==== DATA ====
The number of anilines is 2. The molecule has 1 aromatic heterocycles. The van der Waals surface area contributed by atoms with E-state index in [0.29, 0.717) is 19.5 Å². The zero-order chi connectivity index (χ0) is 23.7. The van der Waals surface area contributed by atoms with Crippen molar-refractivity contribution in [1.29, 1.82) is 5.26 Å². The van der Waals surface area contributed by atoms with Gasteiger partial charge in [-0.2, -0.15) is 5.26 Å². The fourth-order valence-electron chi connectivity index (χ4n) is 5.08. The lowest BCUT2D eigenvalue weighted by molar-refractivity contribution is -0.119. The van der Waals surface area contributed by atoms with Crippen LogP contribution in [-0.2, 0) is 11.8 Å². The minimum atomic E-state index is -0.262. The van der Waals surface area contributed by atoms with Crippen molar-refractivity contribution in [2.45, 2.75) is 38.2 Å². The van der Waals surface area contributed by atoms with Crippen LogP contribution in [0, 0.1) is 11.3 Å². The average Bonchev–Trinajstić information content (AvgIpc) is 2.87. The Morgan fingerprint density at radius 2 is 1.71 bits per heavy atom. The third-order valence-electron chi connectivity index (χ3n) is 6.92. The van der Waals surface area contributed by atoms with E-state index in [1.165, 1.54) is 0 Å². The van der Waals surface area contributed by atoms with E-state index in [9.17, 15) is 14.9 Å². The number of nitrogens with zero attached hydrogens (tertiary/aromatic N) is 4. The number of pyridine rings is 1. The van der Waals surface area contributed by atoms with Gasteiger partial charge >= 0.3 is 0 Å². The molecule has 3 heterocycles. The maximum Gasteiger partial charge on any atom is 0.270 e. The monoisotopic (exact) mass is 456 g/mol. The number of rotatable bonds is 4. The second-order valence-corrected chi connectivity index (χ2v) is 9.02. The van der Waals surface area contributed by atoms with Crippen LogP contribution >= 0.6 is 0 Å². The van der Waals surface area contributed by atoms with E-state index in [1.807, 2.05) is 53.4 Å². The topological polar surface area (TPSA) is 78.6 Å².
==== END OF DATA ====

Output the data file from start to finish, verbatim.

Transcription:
The number of anilines is 2. The molecule has 1 aromatic heterocycles. The van der Waals surface area contributed by atoms with E-state index in [0.29, 0.717) is 19.5 Å². The zero-order chi connectivity index (χ0) is 23.7. The van der Waals surface area contributed by atoms with Crippen molar-refractivity contribution in [1.29, 1.82) is 5.26 Å². The van der Waals surface area contributed by atoms with Gasteiger partial charge in [-0.2, -0.15) is 5.26 Å². The fourth-order valence-electron chi connectivity index (χ4n) is 5.08. The lowest BCUT2D eigenvalue weighted by molar-refractivity contribution is -0.119. The van der Waals surface area contributed by atoms with Crippen LogP contribution in [-0.2, 0) is 11.8 Å². The minimum atomic E-state index is -0.262. The van der Waals surface area contributed by atoms with Crippen molar-refractivity contribution in [2.45, 2.75) is 38.2 Å². The van der Waals surface area contributed by atoms with Crippen LogP contribution in [0, 0.1) is 11.3 Å². The average Bonchev–Trinajstić information content (AvgIpc) is 2.87. The Morgan fingerprint density at radius 2 is 1.71 bits per heavy atom. The third-order valence-electron chi connectivity index (χ3n) is 6.92. The van der Waals surface area contributed by atoms with E-state index in [1.165, 1.54) is 0 Å². The van der Waals surface area contributed by atoms with E-state index in [9.17, 15) is 14.9 Å². The number of nitrogens with zero attached hydrogens (tertiary/aromatic N) is 4. The number of pyridine rings is 1. The van der Waals surface area contributed by atoms with Gasteiger partial charge >= 0.3 is 0 Å². The molecule has 3 heterocycles. The maximum Gasteiger partial charge on any atom is 0.270 e. The monoisotopic (exact) mass is 456 g/mol. The number of rotatable bonds is 4. The second-order valence-corrected chi connectivity index (χ2v) is 9.02. The van der Waals surface area contributed by atoms with Crippen LogP contribution >= 0.6 is 0 Å². The van der Waals surface area contributed by atoms with E-state index in [1.807, 2.05) is 53.4 Å². The topological polar surface area (TPSA) is 78.6 Å².